Hey Grammys: Taylor Called, ‘Red’ Is Back

Taylor Swift’s re-recording of ‘Red’ is breaking records like it’s 2012 again



Taylor Swift’s re-recording of old albums represents the way the artist is fighting for control of her music.


As New York City’s humid weather comes to an end and fall hovers right around the corner, not only are New Yorkers looking forward to cardigans and pumpkin spice lattes, but Swifties are also eagerly anticipating Taylor Swift’s rerecording of her iconic album “Red,” released back in 2012. 

It was the first day of school, and I was in the fourth grade. A new girl introduced herself to the class then found her way to the seat next to mine. One of our very first conversations started with, “Do you know Taylor Swift?” 

“No,” I replied. Soon after, the new girl helped me discover Taylor Swift for the first time by recommending some of her favorite songs like “Teardrops on my Guitar.” Instantly, I was hooked on Swift’s ability to fit love and heartbreak all in one album. Now, many veteran Swifties like myself can watch it “begin again.”

Swift is advocating for the right for artists to own their work.

Puns aside, as many fans are creating a countdown for this iconic album’s release, one must question: Why is Swift doing this all over again? 

This isn’t the first time she has done this. She rerecorded her 2008 album “Fearless,” which had previously won four Grammys. Critics might question if she is doing this with the intention of winning more awards; however, they would miss the point because, in truth, Swift is advocating for the right for artists to own their work. 

It all started back in 2014 when Swift removed all of her music from Spotify. She felt that she could “never ever get back together” with Spotify because she did not want to put her life’s work out on the platform for free when Spotify does not fairly compensate writers, producers and artists who worked on the music. Moreover, Swift brought up the point that music is a form of art that should be paid for and acknowledged.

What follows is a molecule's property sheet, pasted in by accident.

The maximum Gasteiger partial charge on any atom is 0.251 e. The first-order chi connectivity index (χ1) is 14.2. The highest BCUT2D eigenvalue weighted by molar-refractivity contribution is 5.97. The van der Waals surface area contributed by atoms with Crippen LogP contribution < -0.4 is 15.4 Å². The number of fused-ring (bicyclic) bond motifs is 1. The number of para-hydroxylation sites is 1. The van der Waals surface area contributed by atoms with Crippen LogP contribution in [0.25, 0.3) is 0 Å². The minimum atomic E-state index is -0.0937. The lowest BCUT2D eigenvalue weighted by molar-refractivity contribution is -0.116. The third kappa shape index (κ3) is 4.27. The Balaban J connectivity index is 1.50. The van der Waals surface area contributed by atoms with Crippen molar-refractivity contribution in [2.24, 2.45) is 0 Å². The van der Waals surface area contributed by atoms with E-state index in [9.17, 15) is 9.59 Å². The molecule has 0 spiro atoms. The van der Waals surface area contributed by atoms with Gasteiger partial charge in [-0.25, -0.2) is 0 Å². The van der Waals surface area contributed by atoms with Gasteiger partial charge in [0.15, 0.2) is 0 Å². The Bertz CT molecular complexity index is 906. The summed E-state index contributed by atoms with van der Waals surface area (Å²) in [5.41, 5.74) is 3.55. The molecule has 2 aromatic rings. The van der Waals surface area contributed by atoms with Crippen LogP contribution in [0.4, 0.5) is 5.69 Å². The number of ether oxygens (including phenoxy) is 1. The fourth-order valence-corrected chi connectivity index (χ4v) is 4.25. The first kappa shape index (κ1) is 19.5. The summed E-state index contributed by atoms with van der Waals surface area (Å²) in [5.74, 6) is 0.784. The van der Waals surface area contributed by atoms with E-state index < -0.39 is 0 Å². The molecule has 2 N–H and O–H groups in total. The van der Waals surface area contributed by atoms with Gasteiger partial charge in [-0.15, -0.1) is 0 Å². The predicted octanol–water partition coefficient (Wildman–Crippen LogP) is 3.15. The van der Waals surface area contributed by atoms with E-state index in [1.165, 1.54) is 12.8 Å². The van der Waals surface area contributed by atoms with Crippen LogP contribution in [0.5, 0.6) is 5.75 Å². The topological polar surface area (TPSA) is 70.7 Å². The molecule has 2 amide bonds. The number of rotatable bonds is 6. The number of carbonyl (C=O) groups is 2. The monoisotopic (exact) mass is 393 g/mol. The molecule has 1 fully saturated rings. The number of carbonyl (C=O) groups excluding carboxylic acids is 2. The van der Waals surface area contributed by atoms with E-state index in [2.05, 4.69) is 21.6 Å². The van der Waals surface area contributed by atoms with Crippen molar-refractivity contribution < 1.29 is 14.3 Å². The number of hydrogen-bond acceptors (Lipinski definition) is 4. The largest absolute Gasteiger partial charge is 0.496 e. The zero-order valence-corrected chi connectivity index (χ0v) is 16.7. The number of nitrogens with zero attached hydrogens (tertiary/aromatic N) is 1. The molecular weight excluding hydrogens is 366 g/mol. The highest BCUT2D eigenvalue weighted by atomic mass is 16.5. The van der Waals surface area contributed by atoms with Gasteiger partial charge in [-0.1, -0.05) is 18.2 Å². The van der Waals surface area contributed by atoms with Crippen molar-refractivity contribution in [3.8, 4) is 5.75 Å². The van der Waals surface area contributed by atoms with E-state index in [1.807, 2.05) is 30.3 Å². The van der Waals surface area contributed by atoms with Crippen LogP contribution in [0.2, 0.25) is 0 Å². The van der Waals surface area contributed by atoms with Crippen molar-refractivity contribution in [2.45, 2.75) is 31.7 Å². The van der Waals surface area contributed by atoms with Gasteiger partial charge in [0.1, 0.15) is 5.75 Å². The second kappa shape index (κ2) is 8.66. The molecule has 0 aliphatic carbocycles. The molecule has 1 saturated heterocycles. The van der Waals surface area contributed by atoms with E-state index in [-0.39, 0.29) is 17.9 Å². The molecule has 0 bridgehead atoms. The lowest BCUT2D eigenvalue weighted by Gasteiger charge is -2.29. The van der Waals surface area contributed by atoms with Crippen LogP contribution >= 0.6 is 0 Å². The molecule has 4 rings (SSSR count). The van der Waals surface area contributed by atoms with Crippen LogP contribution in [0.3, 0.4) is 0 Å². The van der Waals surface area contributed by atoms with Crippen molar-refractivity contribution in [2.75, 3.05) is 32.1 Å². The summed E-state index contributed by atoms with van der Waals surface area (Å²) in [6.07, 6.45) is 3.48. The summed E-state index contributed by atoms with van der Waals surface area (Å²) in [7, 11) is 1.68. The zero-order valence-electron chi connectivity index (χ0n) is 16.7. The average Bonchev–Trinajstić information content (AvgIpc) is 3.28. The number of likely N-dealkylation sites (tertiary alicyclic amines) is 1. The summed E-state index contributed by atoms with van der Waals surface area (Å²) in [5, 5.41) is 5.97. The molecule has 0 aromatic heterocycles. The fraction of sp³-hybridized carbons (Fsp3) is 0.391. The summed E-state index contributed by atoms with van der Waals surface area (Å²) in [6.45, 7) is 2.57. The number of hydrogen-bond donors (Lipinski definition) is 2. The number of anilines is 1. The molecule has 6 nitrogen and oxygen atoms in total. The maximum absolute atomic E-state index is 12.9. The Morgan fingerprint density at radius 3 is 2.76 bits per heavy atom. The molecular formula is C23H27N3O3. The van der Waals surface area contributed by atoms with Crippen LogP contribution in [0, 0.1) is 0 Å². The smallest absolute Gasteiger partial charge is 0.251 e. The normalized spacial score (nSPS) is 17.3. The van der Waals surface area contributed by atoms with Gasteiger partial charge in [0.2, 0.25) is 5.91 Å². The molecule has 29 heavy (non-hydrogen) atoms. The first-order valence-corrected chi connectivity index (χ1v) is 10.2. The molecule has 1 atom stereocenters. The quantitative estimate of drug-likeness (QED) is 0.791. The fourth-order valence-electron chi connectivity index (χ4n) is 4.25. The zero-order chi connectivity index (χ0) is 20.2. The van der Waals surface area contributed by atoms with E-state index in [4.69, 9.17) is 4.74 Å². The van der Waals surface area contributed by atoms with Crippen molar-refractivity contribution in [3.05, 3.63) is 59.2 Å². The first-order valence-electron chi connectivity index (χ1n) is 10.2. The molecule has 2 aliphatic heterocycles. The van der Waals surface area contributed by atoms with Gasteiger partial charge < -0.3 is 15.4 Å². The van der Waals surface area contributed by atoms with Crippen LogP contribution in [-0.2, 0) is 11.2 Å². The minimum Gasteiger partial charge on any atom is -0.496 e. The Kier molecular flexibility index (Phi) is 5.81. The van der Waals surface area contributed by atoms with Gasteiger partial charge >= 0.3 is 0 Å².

Soon after in 2015, Swift wrote a letter to Apple advocating for artists, especially rising artists. She asked Apple to give artists the credit and proper compensation they deserved since previously, Apple would not pay artists during its three-month free trial. Of course, Apple wanted Swift to “stay, stay, stay,” so Apple accepted Swift’s advocacy and declared that Apple Music will pay artists for streaming even during the first three months of a free trial. 

Now that we understand why Swift speaks up for the right of artists to own their music, let’s return to her rerecordings. Back in 2005, Swift signed a record deal with a record label company, Big Machine Records. The contract gave ownership rights to the company for her first six albums. Of course, Swift was able to keep the copyright to the songs she had written, but Big Machine Records owned the masters to her music. 

Many years later, after Swift released her sixth album, “Reputation,” Swift and Big Machine Records tried to negotiate what their new deal would look like when she released new music. But in 2018, Swift entered a new contract with Republic Records and Universal Music Group, which led Swift to own her master recordings for new music that she would be producing.

Swift opted to re-record her previous albums to gain ownership back.

However, media proprietor and record executive Scooter Braun acquired Big Machine Records, including the masters to her first six albums, which gave him the right to sell these masters without her consent. After a monthslong dispute with Braun, Swift opted to rerecord her previous albums to gain ownership back. 

This was a pivotal moment for her career because she has much more artistic freedom to venture out and try something different. This change was shown in “Fearless (Taylor’s Version),” as Swift was able to put unreleased songs in this rerecorded album, which she had never done before.

As for the unreleased songs on “Red (Taylor’s Version),”  the 10-minute version of “All Too Well” will be released, and fans will “get lost in translation” as they explore her new version of “Red.” In addition to that, “Red (Taylor’s Version)” will feature artists like Phoebe Bridgers and Ed Sheeran, in which Sheeran and Swift will perform their first-ever written song together. Not only am I excited to hear the 10-minute version of “All Too Well,” but I also cannot wait to reminisce, visit fourth-grade Karen and see that “everything has changed” as I witness Taylor Swift’s new version of the album, all in “burning red.”